Bandcamp Picks of the Week is back and better than ever
John Bence – KILL
Genre: Drone, Choral
Favorite Tracks: N/A
That’s right people. Daddy’s Logged On and he’s going to give you what he likes. Best viewed as one cohesive piece, this <15-minute EP is a transgressive and boundary-pushing release thrusting the concept of voice-as-instrument into a brave new world. Now don’t go running for the hills just yet: it’s not a capella, which I know is a no-fly zone for many. Somewhere at the crossroads of drone and modern classical, the most immediate reference point is Mike Patton’s vocal acrobatics, at least as presented on the hard-hitting, vaguely martial bombast of opening track “Kill/Aftermath.” But it’s more the subtly enfolding embrace of “Alone/Suicide” that demonstrates the easy allegiance between vocal music and ambient, Bence filtering and processing his understated stylings into something that blossoms out and warmly cocoons you. Rounded out by the more explicitly choral closer, “Afterlife/Judgement,” which carries with it the cavernous reflections of mortality its recorded setting of a cathedral would suggest, KILL is an emotive spiritual journey that regularly surprise and consistently pleases. It sounds like nothing else recorded this year, and Bence has expectations high for a full-length. [Thomas Seraydarian]
Objekt – COCOON CRUSH
Genre: Techno, IDM
Favorite Tracks: “35,” “Deadlock,” “Runaway,” “Secret Snake,” “Lost and Found (Found Mix)”
TJ Hertz’s production has been pristine since his very first 12” release in 2011. His early singles, written in his bedroom while working as an engineer for Native Instruments, were uncompromising techno tracks that matched the sort he selected for his DJ sets. In 2014, Hertz took a quantum leap forward on HYPNAGOGIA, a split EP with Dopplereffekt, and FLATLAND, his debut album. Both projects exhibited Hertz’s exponential growth in sound design and an ability to produce techno aimed for solitary listening on the couch rather than the club. The second studio album from the English producer, COCOON CRUSH, surpasses the lot entirely.
“Lost and Found (Lost Mix)” finds itself in uncharted territory for Hertz. It’s the first Objekt track to sound like a product of nature as opposed to his previous synthetic supercomputer compositions. Running water and chirping bugs account for just a few of the myriad reasons the track embodies a living, breathing organism. Sensory experiences like this are abundant on COCOON CRUSH, whether its rustling gravel on “Rest Yr Troubles Over Me” or the distant shouts on “Runaway,” every track feels positively alive, even if that life form resembles that of an alien tree fluent in a score of extraterrestrial dialects. But the instruments themselves are the most organic pieces of the record. One can’t help but wonder if Hertz has access to a collection of sentient synths designed by J.F. Sebastian. The synth work on tracks like “Deadlock” and “Secret Snake” is mesmerizing and so totally immersive that it feels as if you are inside the album artwork, the year’s best both as a standalone image and as a visual summation of the record.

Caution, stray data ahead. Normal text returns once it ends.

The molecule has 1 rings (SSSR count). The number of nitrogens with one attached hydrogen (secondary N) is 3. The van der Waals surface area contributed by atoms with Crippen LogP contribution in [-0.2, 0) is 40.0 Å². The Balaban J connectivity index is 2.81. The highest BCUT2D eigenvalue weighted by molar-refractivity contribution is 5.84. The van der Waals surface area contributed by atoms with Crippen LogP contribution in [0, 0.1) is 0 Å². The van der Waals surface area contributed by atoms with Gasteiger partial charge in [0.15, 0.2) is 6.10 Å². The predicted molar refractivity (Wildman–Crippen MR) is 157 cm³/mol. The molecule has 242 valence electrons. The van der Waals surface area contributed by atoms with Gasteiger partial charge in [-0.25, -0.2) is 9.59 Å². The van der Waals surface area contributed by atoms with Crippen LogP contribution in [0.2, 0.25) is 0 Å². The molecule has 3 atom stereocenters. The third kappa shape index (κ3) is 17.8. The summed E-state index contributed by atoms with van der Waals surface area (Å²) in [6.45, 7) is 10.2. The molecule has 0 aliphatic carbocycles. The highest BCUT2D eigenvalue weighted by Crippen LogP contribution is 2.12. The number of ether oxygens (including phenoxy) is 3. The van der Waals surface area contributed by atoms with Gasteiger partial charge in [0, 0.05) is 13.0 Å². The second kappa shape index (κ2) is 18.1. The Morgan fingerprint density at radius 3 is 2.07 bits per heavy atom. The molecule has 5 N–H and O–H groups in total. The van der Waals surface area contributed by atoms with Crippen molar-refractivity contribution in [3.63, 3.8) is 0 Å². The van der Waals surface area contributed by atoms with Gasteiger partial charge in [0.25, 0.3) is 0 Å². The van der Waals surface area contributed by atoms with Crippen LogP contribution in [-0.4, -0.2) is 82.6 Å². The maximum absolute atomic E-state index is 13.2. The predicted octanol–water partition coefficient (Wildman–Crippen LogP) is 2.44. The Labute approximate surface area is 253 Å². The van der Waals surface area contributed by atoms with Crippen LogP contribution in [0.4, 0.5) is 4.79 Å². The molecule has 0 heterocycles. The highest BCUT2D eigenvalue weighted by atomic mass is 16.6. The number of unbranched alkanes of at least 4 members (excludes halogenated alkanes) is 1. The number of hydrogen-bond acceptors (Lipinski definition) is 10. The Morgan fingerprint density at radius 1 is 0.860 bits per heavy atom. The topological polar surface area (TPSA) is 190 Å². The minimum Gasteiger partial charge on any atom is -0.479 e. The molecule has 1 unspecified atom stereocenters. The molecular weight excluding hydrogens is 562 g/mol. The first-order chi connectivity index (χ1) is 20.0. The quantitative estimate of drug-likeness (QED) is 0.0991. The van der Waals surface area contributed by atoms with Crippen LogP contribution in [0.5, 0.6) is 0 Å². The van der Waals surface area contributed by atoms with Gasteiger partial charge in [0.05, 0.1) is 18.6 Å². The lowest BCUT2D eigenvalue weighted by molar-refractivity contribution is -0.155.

The construction of the album is indicative of Hertz’s unique skills as a selector, notably on “Deadlock,” a track that oscillates between nearly clipping the audio and stripping all but a couple stems, mimicking the marvelous EQ work he does in DJ sets. The transitions and sequencing are unpredictable yet fluid, much like his mix for Resident Advisor earlier this month that featured Surgeon, Der Zykus, and a grand total of zero kick drums. The final four-song run on COCOON CRUSH is impeccably paced and the last two tracks sound like broken mirror reflections of the first two, ultimately slinking away into silence. With any luck, the silence won’t last too long. [Ryan Moloney]